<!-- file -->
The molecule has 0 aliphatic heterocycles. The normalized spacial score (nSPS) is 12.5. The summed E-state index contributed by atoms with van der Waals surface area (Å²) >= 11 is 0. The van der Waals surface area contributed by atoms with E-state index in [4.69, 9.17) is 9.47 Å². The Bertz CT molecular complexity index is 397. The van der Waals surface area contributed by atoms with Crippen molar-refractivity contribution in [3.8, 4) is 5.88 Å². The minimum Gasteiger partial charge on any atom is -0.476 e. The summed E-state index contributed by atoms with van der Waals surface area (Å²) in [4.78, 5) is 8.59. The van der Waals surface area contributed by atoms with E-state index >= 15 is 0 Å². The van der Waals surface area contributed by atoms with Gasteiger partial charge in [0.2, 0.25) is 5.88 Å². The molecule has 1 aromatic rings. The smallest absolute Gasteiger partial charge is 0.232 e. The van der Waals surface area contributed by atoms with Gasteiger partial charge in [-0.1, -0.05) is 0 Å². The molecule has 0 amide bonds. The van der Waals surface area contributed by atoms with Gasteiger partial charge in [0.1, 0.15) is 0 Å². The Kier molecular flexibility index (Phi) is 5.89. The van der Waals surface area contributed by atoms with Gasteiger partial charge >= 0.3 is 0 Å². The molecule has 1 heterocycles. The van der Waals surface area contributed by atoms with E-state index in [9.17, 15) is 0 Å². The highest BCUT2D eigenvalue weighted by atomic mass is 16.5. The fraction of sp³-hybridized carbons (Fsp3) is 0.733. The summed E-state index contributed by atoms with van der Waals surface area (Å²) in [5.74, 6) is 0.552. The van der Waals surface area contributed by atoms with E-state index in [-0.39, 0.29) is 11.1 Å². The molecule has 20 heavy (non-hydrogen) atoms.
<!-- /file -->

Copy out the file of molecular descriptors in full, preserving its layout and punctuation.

The molecule has 0 aliphatic heterocycles. The normalized spacial score (nSPS) is 12.5. The summed E-state index contributed by atoms with van der Waals surface area (Å²) >= 11 is 0. The van der Waals surface area contributed by atoms with E-state index in [4.69, 9.17) is 9.47 Å². The Bertz CT molecular complexity index is 397. The van der Waals surface area contributed by atoms with Crippen molar-refractivity contribution in [3.8, 4) is 5.88 Å². The minimum Gasteiger partial charge on any atom is -0.476 e. The summed E-state index contributed by atoms with van der Waals surface area (Å²) in [4.78, 5) is 8.59. The van der Waals surface area contributed by atoms with E-state index >= 15 is 0 Å². The van der Waals surface area contributed by atoms with Gasteiger partial charge in [0.2, 0.25) is 5.88 Å². The molecule has 1 aromatic rings. The smallest absolute Gasteiger partial charge is 0.232 e. The van der Waals surface area contributed by atoms with Gasteiger partial charge in [-0.1, -0.05) is 0 Å². The molecule has 0 amide bonds. The van der Waals surface area contributed by atoms with Gasteiger partial charge in [0.1, 0.15) is 0 Å². The Kier molecular flexibility index (Phi) is 5.89. The van der Waals surface area contributed by atoms with Gasteiger partial charge >= 0.3 is 0 Å². The molecule has 1 heterocycles. The van der Waals surface area contributed by atoms with E-state index in [9.17, 15) is 0 Å². The highest BCUT2D eigenvalue weighted by atomic mass is 16.5. The fraction of sp³-hybridized carbons (Fsp3) is 0.733. The summed E-state index contributed by atoms with van der Waals surface area (Å²) in [5.74, 6) is 0.552. The van der Waals surface area contributed by atoms with E-state index in [-0.39, 0.29) is 11.1 Å². The molecule has 20 heavy (non-hydrogen) atoms.